“Design is so simple. That’s why it’s so complicated.” –Paul Rand

A trio of resin skulls works as manly wall art above a burly end table from Urban Hardwoods and on a wall painted with ICI Paint’s Noble Grey.
Strong lines on the floor and the walls reinforce the notion of old and new.
“It was a major decision to put the kitchen in the center where everything would revolve around it,” says Lazor. “We did this simply by following what patterns we observed—it was just where people gravitated.” The bar stools are by Blu Dot, and the chairs by Charles and Ray Eames.
The Scandinavian pavilion will be decked out with furniture and accessories that embody Hygge—a Danish term implying warmth, coziness, and friendliness. This renovated loft in Copenhagen by Vipp Chief Designer online Morten Bo Jensen and his wife, Kristina May Olsen highlights that concept.

Photo by Anders Hviid.
The interior is a spatially open layout with a flexible DIY storage system that supports the ceiling.
Load-bearing elements are clustered together in the form of storage instead of a typical post-and-beam format.
House of Furniture’s exterior, designed by Ban in collaboration with Muji, looks more like a pavilion than a box.
Warm Front

Auckland’s climate is relatively mild, but Davor and Abbe decided not to scrimp on insulation, installing fiberglass batts with R-values above building code requirements in the ceiling and the walls. This, combined with the home’s concrete floor (with standard polystyrene insulation) that retains solar heat, means Davor and Abbe only use their New Zealand–made wood-burning Warmington Studio fireplace in the coldest months.


All of the Lights

Davor and Abbe created their striking living-room lights—colored cords 

with exposed bulbs—by calling on a number of different suppliers to put together a look that suits their home’s pared-down aesthetic. The cord for their electrical cables is from Frinab in Sweden, and they teamed the lights with stainless-steel switch plates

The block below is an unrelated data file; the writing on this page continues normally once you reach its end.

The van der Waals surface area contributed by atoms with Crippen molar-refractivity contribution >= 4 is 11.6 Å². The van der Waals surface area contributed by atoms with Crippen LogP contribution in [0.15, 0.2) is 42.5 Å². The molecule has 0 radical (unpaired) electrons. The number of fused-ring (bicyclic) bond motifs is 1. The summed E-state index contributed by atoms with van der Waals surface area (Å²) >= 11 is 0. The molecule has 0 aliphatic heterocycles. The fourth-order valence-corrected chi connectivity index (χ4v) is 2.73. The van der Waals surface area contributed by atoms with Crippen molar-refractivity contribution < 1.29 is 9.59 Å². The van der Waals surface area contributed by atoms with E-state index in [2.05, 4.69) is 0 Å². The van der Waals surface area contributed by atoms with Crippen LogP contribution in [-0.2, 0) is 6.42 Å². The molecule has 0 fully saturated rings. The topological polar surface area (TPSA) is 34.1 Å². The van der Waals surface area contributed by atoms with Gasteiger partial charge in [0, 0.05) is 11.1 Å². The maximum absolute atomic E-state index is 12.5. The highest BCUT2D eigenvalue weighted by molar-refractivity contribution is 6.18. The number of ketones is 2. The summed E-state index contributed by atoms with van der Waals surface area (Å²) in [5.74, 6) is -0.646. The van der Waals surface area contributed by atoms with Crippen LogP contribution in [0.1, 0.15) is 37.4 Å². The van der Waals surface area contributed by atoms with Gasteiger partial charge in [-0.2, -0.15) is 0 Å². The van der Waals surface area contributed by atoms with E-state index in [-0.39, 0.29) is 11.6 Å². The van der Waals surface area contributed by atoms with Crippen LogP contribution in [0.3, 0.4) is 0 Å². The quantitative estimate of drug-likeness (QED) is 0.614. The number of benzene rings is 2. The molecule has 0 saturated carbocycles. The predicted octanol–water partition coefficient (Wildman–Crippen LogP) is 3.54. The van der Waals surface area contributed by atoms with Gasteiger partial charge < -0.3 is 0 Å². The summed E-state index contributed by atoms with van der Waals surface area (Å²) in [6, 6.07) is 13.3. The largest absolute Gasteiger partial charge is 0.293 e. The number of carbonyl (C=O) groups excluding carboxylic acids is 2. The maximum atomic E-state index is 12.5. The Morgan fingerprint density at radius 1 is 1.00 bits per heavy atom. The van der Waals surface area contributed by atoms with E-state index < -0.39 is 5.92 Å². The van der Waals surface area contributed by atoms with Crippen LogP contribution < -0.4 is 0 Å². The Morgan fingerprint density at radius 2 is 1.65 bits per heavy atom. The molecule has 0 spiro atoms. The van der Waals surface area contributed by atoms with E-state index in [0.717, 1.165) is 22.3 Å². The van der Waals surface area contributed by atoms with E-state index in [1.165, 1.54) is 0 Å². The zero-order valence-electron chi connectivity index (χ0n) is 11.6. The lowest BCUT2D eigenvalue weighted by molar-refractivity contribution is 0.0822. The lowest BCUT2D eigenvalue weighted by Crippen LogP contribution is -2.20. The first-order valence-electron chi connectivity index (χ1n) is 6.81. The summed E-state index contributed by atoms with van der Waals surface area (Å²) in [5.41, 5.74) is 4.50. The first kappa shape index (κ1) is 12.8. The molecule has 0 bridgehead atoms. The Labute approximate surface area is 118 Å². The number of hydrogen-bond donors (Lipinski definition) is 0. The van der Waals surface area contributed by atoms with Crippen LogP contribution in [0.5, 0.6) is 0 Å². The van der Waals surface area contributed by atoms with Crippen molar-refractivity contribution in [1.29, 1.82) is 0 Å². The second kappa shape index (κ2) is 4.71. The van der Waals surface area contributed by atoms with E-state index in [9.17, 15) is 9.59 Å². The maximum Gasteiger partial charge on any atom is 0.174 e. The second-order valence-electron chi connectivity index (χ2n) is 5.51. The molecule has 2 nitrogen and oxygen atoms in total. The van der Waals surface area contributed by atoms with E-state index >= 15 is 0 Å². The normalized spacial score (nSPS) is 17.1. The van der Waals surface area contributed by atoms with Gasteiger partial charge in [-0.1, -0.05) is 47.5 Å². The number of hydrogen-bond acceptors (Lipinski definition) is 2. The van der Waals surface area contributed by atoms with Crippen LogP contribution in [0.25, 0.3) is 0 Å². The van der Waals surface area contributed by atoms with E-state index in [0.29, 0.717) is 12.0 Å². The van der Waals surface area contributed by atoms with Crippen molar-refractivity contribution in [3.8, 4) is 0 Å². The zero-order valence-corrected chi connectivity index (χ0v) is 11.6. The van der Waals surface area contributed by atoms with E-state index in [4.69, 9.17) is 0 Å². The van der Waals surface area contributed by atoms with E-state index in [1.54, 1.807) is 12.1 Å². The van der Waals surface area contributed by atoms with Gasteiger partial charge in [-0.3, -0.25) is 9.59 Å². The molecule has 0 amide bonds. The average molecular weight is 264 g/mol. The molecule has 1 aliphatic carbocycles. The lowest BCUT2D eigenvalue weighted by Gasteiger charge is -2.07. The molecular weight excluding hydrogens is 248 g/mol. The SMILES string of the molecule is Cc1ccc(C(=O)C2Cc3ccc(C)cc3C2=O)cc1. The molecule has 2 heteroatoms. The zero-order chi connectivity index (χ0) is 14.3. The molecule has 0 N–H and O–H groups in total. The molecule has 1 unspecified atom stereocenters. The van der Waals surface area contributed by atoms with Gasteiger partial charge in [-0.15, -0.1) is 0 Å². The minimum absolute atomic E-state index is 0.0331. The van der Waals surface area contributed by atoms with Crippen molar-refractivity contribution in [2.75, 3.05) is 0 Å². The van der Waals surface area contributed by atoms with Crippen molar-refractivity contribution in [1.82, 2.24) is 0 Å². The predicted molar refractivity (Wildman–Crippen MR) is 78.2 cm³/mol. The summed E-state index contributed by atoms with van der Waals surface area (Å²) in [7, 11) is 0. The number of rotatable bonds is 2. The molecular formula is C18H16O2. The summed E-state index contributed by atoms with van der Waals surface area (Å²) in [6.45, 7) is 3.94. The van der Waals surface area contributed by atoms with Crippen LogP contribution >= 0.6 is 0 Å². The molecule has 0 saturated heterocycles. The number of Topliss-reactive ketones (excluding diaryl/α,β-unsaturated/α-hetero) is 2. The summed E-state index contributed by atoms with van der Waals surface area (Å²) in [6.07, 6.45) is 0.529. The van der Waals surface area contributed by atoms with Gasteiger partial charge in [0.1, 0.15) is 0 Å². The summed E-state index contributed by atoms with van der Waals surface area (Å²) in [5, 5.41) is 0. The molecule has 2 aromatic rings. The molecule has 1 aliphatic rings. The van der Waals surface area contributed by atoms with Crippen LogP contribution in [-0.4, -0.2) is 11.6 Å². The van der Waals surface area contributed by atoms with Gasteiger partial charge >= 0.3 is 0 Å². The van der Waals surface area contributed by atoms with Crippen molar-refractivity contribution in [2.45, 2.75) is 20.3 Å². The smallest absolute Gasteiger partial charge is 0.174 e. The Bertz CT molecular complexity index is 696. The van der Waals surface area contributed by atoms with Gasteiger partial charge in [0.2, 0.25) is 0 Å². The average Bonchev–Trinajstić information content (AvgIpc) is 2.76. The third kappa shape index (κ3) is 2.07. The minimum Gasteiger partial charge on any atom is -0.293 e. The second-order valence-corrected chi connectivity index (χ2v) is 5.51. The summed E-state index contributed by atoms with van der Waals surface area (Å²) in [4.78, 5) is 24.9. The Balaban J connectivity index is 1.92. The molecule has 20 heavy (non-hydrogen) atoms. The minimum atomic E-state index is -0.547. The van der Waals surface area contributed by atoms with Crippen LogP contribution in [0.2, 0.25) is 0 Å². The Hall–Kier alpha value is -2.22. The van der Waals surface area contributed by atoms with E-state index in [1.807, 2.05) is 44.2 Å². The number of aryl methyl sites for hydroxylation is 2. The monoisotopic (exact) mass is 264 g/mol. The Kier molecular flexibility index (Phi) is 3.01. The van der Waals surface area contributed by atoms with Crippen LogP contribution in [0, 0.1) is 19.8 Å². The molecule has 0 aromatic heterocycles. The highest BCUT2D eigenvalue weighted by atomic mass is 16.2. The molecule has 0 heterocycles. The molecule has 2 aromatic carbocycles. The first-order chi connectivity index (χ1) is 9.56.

by Forbes & Lomax sourced through Abbe’s site, Piper Traders. 



A simple color palette and Eames chairs greet visitors in the lobby. Photo by: Anice Hoachlander of Hoachlander Davis Photography
Jongerius also touched upon the importance of a designer having an aesthetic signature. She used the dots that appear throughout her creations as an example. “It’s a magnificent moment to see an object have an independent life.” Here we see the massive Knots & Beads Curtain, created with hand-knotted yarn and 30,000 porcelain beds made from Dutch clay by Royal Tichelaar Makkum, that appears in the new interior for the United Nations North Delegates’ Lounge in New York, 2013. Jongerius worked alongside Rem Koolhaas, Irma Boom, Gabriel Lester and Louise Schouwenberg on various aspects of the space.
The Designer Is In consultations offer professional advice from interior designers with the American Society of Interior Designers (ASID).

Photo by Mimi Teller Rosicky
Interiors of Schloss Harkotten, showcasing Sieger Design's furniture and tabletop pieces (right).
Jessica Helgerson Interior Design, the Portland-based studio whose work we profiled last week on Dwell.com, keeps track of ongoing design and remodeling projects via Instagram. Follow the studio in action at @jhinteriordesign.
Krisel designed the Ocotillo Lodge, a hotel that featured a number of his signature design moves: post-and-beam construction, walls of glass, and an indoor/outdoor element, among others. Pictured here is the interior of one of the hotel's bungalows.
The American Society of Interior Designers, in addition to offering expert consultations, will host many continuing education classes during Dwell on Design.
"Things and small details matter, of that I am convinced." Photo by: Petra Bindel
Many of the homes presented in the book attempt to preserve the character of the original design, while adapting it to modern needs. Philip Johnson's Wiley house juxtaposes transparent public spaces with enclosed intimate areas.
Pair's database includes over 400 3D models, each of which can be placed into your room within a half-inch of precision. You can insert multiple models and snap screenshots for future reference. The best part? The app is free for users; it's the manufacturers who pay to make their products available to you. 

And how does Pair recognize and remember your room's dimensions? Complex visual algorithms place points around the room and track their location, allowing the program to dynamically understand the space even as you move through it. (For the technologically inclined, it's called SLAM: simultaneous localization and mapping).
Chelsie Lee of Jessica Helgerson Interior Design was lead on a project outfitting a renovated brownstone in Fort Greene, Brooklyn.